Corruption wrecked career of Page County, Va., sheriff
Sunday, December 20, 2009
LURAY, VA. -- For many years, Daniel W. Presgraves, the former sheriff of Page County, struck a lot of folks here as cocky.
For a while, Presgraves had plenty to brag about. With rakish charm and raw power, the sheriff built his tiny department into a formidable political machine, the likes of which had not been seen in a place known mostly for its scenic caverns and Blue Ridge mountain vistas.
People knew him as Danny, and he won them over with innovations such as using inmates from the county jail to deliver Meals on Wheels. After first winning office in 1999, Presgraves handily beat back challengers and cozied up to some of Virginia's most prominent Republicans, including former governor George Allen, former attorney general Jerry W. Kilgore and Rep. Eric Cantor, now the House minority whip.
When President George W. Bush went to Shenandoah National Park to give a speech in 2007, Presgraves was front and center to welcome him.
So, to his critics at least, it seemed fitting that Presgraves's swaggering style would meet its comeuppance partially because of his interest in protecting gambling on the age-old blood sport of cockfighting, and partially because he saw himself as irresistible to women in his office whom he harassed.
On Friday morning, Presgraves appeared before U.S. District Court Judge Glen E. Conrad in Harrisonburg, Va., for sentencing on a doozy of a racketeering case. The judge sentenced him to 19 months in prison and a $1,000 fine. Presgraves, 47, who pleaded guilty in August, also forfeited $75,000.
"Today, Danny Presgraves acknowledged his wrongdoing and apologized to the citizens of Page County," his lead attorney, Charles E. James Jr., said afterward. "While recognizing the harm Danny has caused, the court also considered his entire life's work as a law enforcement officer."
The 22-count indictment, returned in October 2008, accused Presgraves of accepting a $500 bribe to protect cockfighting at a pit known as Little Boxwood, sexually harassing a dozen female employees and using inmates from the jail to work on his and relatives' properties. The indictment also said he conspired to deal marijuana, tipped off a local company about the federal investigation, embezzled $86,410 -- including money extorted from the jail's pay phone vendor -- and attempted to launder about $200,000 through complex bank transactions.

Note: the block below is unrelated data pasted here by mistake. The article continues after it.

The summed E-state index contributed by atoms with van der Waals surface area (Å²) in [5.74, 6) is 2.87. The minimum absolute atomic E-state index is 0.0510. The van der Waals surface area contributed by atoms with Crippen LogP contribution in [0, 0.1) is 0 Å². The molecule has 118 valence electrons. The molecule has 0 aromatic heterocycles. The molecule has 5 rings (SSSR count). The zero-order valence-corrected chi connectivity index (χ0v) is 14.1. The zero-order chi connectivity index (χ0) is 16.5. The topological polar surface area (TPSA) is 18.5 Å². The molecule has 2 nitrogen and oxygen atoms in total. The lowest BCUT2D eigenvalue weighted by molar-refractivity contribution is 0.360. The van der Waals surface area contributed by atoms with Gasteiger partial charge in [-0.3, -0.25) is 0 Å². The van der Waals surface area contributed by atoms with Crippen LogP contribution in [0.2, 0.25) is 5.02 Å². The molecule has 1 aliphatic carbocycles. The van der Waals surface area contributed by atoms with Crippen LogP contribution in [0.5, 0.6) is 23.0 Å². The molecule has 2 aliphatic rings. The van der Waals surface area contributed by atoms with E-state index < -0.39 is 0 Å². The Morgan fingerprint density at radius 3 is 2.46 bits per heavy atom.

As part of the plea, Presgraves admitted only that he had used inmate labor illegally and had tried to persuade witnesses to lie about his conduct.
Witnesses told the grand jury that Presgraves made lewd comments to female employees and groped them. It was alleged that he told one woman that he had been thinking of her while he was having sex with his wife and that he dropped his pants for another, asking her to "take care of things." When federal investigators came calling, Presgraves allegedly warned the women to keep quiet, saying that they should take his secret "to the grave."
Thomas J. Bondurant Jr., the assistant U.S. attorney who led the investigation, used a single word to explain Presgraves's downfall: "arrogance."
"He thought he was like king of the county and he could do anything he wanted to -- and for some years, he did," Bondurant said, speaking on the steps of the courthouse after Presgraves pleaded guilty Aug. 28.